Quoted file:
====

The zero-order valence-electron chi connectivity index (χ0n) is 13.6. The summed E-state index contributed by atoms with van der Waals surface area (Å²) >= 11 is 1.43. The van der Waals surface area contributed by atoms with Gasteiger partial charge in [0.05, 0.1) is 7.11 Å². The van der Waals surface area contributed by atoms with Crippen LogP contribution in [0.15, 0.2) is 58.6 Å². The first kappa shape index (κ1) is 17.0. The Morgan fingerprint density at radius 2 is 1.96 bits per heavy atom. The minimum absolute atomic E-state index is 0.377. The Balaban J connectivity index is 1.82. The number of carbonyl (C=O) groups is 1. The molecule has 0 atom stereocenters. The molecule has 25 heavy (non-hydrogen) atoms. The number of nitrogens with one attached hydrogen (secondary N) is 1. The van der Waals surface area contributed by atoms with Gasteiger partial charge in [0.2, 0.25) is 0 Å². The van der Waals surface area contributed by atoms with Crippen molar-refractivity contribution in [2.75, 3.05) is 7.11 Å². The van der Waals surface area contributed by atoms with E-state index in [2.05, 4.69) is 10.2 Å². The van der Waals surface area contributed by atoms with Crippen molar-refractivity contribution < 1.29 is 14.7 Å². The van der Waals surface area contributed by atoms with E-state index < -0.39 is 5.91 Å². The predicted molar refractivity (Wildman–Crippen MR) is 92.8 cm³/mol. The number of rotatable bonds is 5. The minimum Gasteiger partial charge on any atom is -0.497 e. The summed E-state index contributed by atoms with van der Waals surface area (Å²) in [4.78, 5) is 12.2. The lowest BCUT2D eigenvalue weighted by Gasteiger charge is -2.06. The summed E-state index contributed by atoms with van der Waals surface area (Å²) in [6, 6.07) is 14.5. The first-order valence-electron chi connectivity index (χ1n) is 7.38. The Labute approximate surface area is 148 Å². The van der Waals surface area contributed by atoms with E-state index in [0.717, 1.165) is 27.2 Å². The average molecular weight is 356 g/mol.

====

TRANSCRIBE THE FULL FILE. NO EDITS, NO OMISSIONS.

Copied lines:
The zero-order valence-electron chi connectivity index (χ0n) is 13.6. The summed E-state index contributed by atoms with van der Waals surface area (Å²) >= 11 is 1.43. The van der Waals surface area contributed by atoms with Gasteiger partial charge in [0.05, 0.1) is 7.11 Å². The van der Waals surface area contributed by atoms with Crippen LogP contribution in [0.15, 0.2) is 58.6 Å². The first kappa shape index (κ1) is 17.0. The Morgan fingerprint density at radius 2 is 1.96 bits per heavy atom. The minimum absolute atomic E-state index is 0.377. The Balaban J connectivity index is 1.82. The number of carbonyl (C=O) groups is 1. The molecule has 0 atom stereocenters. The molecule has 25 heavy (non-hydrogen) atoms. The number of nitrogens with one attached hydrogen (secondary N) is 1. The van der Waals surface area contributed by atoms with Gasteiger partial charge in [0.2, 0.25) is 0 Å². The van der Waals surface area contributed by atoms with Crippen molar-refractivity contribution in [2.75, 3.05) is 7.11 Å². The van der Waals surface area contributed by atoms with E-state index in [2.05, 4.69) is 10.2 Å². The van der Waals surface area contributed by atoms with Crippen molar-refractivity contribution < 1.29 is 14.7 Å². The van der Waals surface area contributed by atoms with E-state index < -0.39 is 5.91 Å². The predicted molar refractivity (Wildman–Crippen MR) is 92.8 cm³/mol. The number of rotatable bonds is 5. The minimum Gasteiger partial charge on any atom is -0.497 e. The summed E-state index contributed by atoms with van der Waals surface area (Å²) in [4.78, 5) is 12.2. The lowest BCUT2D eigenvalue weighted by Gasteiger charge is -2.06. The summed E-state index contributed by atoms with van der Waals surface area (Å²) in [6, 6.07) is 14.5. The first-order valence-electron chi connectivity index (χ1n) is 7.38. The Labute approximate surface area is 148 Å². The van der Waals surface area contributed by atoms with E-state index in [0.717, 1.165) is 27.2 Å². The average molecular weight is 356 g/mol.